• Production
  • Performance
  • Music / Sound
  • Flow
  • Dialogue / Narrative / Story

Losing Control

Somewhere amid the stolid ennui and drab 50`s architectural hangover of public housing, amidst an impressive English expanse of 70’s decay and drudgery, a monochromatic, glam-rock, Bowie addled Ian Curtis drops offline like a broken photocopier, lost in a slow, teenage, pill-popping, post empirical breakdown; desperate to escape the concrete, the mindless cups of tea and the cookie cutter future of working class Northern doom.

This is the beginning of Anton Corbijn’s (clearly) well cut above the rest, zonked out, yet fully loaded, period biopic of troubled Wordsworthian conjuror and reluctant, walking medicine chest Ian Curtis. Charming period parochialism and flashes of brilliance dance like the gleaming of a shield across the screen with a subtle social commentary and an almost dreamlike documentary neo-realism.


Ian Curtis – Love will Tear us Apart

Featuring an amazingly together, but probably fictive & unique Pistols moment, this film rises above the usual rock pop biopic manure eight miles high through soaring performances, beautifully shot sequences and absolutely stellar dialogue. Somehow combining a gritty council estate of mind realism between panic attacks, unemployment and a hatred of hot dogs with the natural descent into family disintegration brought about through the vigours of being in a band.

The highs, the lows, the guilt, the shit, the rubbish and the sycophantic bollocks – the vigours of keeping a promise, the failure on a personal level: it’s engaging enough to feel almost like living inside the intense dramatic narrative of your own life. If you have ever been in a gigging band North of London there is much to recognise, and, masochistically enjoy.


New Mancunian pharmacological synth-rock and roll

The sound alone receives beautiful treatment and the music, actually played by the cast, is superb. The band come across as an amazing Anglicised version of the Doors – without all the West Coast plastic trash – and as the unique messengers of New Mancunian pharmacological synth-rock.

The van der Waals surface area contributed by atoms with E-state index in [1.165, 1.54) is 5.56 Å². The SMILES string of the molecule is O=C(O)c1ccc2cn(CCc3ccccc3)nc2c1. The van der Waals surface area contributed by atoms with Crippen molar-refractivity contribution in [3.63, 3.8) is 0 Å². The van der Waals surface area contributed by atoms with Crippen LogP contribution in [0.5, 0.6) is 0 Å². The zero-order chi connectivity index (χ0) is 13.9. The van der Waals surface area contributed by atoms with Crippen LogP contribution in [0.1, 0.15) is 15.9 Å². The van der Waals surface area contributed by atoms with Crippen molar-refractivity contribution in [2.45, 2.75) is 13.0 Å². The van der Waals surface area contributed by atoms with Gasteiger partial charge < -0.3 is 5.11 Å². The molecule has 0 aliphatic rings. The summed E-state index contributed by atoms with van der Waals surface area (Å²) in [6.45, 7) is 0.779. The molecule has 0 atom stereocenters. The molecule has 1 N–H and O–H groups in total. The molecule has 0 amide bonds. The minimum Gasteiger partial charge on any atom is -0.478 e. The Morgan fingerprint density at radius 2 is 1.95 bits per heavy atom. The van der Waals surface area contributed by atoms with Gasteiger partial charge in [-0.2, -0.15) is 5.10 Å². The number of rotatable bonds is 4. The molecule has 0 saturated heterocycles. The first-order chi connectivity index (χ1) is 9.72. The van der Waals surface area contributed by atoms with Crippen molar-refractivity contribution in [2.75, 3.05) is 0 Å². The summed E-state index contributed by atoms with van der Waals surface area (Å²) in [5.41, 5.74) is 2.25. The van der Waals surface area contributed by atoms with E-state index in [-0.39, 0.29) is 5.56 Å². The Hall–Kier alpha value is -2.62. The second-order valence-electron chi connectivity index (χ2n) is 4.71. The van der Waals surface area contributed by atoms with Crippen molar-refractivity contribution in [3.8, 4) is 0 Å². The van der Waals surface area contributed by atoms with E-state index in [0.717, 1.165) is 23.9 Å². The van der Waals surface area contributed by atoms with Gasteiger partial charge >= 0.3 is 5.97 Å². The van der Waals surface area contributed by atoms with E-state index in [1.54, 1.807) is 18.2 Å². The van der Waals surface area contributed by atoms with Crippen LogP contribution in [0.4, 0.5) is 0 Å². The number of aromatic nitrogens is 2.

Sam Riley delivers an unbelievably convincing & metamatic Ian and Toby Kebble the fast talking Gallagher-esque, cock-sure hyperbole of their manager Gretton. The whole cast is on a slow burn. There is a delicately balanced harmony of realism and production value: no over mythologising, no glamour and this film is almost entirely devoid of cliché.

Rock n Roll Suicide

Ian Curtis’ personal sorrow and struggle to make it from adolescence into adulthood is thoroughly and tangibly realised as he slowly and inevitably becomes a misfit in his own life. His final exit removes any polish from the cult of rock suicide and proves that in the fervour of performance and the tumult of success humanity is often the first casualty – that the power of music performance bends reality beyond its true perspective.

This is an incredible  film – aching with plangent, almost tactile realism and could stand up on its own if it was about nobody at all. As it is, it’s about Ian Curtis and Joy Division and is one of  the best music films around.

5 stars.